(Anthony de Mello)
As the story above indicates, it is essential for disciples of Jesus to rethink our role in the great story of God — prepared at any moment to give our applause to God. The Apostle Peter encourages his readers with these helpful words that have much to say about how we give our applause:
Always be prepared to give an answer for the hope that is within you; yet, do so with gentleness and respect (1 Peter. 3.15).
The time will come when you will be asked (whether by friend or foe) to give an answer for what "makes you tick." Like an athlete, you must prepare for "game time"—that critical moment when someone notices how you are living and asks for an explanation. Of course, that doesn't mean you should never take the initiative to share your faith. What it does mean is that your witness will likely be more effective if you live in such a humble yet magnanimous way that others ask about your life. And when that time comes, you must be prepared to answer!
In our media-driven, Hollywood-crazed culture, banality reigns supreme. "I just want the 'real deal'", people often lament. Therefore, when asked what makes your life different, it is essential that you speak honestly and openly, remembering out loud what your life used to be like before Christ set you free from the gods of this world, including your own selfish ambition and pride.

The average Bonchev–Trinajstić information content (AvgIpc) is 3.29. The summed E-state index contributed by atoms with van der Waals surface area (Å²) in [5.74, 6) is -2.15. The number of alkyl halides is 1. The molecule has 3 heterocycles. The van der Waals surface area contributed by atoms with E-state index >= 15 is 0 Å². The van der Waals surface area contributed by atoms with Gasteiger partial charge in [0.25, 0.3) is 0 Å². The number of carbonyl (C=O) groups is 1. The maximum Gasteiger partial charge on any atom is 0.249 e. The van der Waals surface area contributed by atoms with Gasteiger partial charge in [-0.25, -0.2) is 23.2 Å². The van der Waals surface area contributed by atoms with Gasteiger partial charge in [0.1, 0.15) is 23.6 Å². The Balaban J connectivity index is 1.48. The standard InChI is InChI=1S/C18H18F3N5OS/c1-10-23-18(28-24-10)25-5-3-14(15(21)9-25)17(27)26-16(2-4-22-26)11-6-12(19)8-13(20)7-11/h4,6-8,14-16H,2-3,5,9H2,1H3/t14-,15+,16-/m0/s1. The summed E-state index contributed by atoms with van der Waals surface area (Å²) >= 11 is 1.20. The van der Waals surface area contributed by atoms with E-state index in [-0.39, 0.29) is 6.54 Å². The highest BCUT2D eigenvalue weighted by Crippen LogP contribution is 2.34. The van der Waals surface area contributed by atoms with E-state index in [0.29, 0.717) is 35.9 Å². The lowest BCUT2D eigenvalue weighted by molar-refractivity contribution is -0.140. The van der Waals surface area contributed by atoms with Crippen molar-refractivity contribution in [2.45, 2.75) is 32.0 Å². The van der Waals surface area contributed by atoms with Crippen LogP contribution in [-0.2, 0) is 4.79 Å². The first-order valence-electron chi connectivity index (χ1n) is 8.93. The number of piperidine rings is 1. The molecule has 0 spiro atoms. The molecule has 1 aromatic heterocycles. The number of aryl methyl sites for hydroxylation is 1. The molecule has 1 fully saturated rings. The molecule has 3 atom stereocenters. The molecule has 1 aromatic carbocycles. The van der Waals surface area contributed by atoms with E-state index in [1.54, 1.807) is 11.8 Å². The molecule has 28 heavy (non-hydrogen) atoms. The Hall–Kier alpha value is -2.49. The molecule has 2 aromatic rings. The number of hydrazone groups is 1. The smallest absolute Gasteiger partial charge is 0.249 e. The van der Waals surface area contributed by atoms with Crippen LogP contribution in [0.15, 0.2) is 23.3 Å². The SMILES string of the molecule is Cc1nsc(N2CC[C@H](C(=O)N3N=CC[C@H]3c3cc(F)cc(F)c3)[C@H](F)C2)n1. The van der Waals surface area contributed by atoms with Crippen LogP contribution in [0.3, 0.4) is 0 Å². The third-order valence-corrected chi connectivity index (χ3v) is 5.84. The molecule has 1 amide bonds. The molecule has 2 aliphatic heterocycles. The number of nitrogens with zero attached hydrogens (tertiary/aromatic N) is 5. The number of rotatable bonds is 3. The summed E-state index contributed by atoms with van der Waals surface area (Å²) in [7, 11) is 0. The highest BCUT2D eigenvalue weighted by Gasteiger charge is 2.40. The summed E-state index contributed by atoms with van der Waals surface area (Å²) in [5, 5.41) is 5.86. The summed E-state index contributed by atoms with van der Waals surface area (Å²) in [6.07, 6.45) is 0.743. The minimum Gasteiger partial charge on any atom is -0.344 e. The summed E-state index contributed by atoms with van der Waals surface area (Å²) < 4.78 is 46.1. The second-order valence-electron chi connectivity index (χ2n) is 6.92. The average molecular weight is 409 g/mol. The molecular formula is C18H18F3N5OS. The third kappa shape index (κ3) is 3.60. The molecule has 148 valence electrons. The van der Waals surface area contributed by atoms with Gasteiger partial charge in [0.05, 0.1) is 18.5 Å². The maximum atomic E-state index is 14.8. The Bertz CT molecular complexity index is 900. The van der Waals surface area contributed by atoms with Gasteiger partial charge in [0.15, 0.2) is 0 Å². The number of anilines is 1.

In the passage above, Peter admonishes his readers to answer others with "gentleness and respect." This is crucial and must not be overlooked. Sure, we must be bold and, of course, our testimony must be accurate. However, we must also be decent, remembering what our mothers always told us: "It's not what you say; it's how you say it." Or to paraphrase Paul, "if I know the right answers to all of life's questions, and can witness eloquently to my salvation but have not love, it counts for nothing."
Like the other spiritual disciplines, witnessing is a spiritual practice that takes intentionality, not to mention the guidance of the Spirit and the accountability of fellow believers. Here are a few exercises that might help to prepare you in the important work of a witness.
- Prepare your response. Towards the aim of being ready to witness, write down on one page or less, "Why you are a Christian." As you prepare, you might contrast how you once lived (or what your "thought life" was like) with now. Remember, when asked about your hope, others are not wanting a long sermon full of platitudes or clichés but a personal, honest story.
- Practice with a friend. Like any exercise—spiritual or physical—the practice of witnessing can be enhanced by a spiritual friend or guide. Therefore, you might want to ask someone you respect to listen to or read your testimony and give you honest feedback about whether it sounds authentic, compelling, and applauds Jesus.
- Seek to be gentle and respectful. One way to work on this is be present to those that God places in your path on a regular basis—especially with your family. As this old adage goes, "people don't care how much you know until they know how much you care."
- Pray. Ask the Lord to give you opportunities to witness, to have eyes to see the people he is bringing into your midst, and to speak with compassion. As you go through the day, you might try praying (silently and with eyes opened wide) the prayer of Teresa of Avila, "Lord, love the world through me."
See previous exercises: